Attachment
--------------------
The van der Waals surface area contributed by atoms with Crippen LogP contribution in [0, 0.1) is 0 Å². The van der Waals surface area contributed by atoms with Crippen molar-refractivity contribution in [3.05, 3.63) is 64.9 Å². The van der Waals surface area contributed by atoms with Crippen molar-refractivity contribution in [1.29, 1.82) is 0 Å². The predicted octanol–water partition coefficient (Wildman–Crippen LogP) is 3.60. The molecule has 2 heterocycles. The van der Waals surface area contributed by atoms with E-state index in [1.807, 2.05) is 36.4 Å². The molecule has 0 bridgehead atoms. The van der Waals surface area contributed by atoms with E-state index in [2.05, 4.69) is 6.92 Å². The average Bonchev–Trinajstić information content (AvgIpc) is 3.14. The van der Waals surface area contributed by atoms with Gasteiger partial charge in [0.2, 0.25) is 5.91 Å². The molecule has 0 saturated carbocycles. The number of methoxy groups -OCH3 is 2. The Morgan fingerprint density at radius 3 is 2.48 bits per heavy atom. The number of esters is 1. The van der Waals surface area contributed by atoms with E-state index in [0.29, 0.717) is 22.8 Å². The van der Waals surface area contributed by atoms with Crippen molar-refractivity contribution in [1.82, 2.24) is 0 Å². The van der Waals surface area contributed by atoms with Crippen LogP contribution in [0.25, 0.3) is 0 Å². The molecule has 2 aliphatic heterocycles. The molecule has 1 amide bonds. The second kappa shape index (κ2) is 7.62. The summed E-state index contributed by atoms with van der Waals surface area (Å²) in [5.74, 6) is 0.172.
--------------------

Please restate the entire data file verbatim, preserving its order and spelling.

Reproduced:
The van der Waals surface area contributed by atoms with Crippen LogP contribution in [0, 0.1) is 0 Å². The van der Waals surface area contributed by atoms with Crippen molar-refractivity contribution in [3.05, 3.63) is 64.9 Å². The van der Waals surface area contributed by atoms with Crippen molar-refractivity contribution in [1.29, 1.82) is 0 Å². The predicted octanol–water partition coefficient (Wildman–Crippen LogP) is 3.60. The molecule has 2 heterocycles. The van der Waals surface area contributed by atoms with E-state index in [1.807, 2.05) is 36.4 Å². The molecule has 0 bridgehead atoms. The van der Waals surface area contributed by atoms with E-state index in [2.05, 4.69) is 6.92 Å². The average Bonchev–Trinajstić information content (AvgIpc) is 3.14. The van der Waals surface area contributed by atoms with Gasteiger partial charge in [0.2, 0.25) is 5.91 Å². The molecule has 0 saturated carbocycles. The number of methoxy groups -OCH3 is 2. The Morgan fingerprint density at radius 3 is 2.48 bits per heavy atom. The number of esters is 1. The van der Waals surface area contributed by atoms with E-state index in [0.29, 0.717) is 22.8 Å². The van der Waals surface area contributed by atoms with Crippen molar-refractivity contribution in [1.82, 2.24) is 0 Å². The van der Waals surface area contributed by atoms with Crippen LogP contribution in [0.25, 0.3) is 0 Å². The molecule has 2 aliphatic heterocycles. The molecule has 1 amide bonds. The second kappa shape index (κ2) is 7.62. The summed E-state index contributed by atoms with van der Waals surface area (Å²) in [5.74, 6) is 0.172.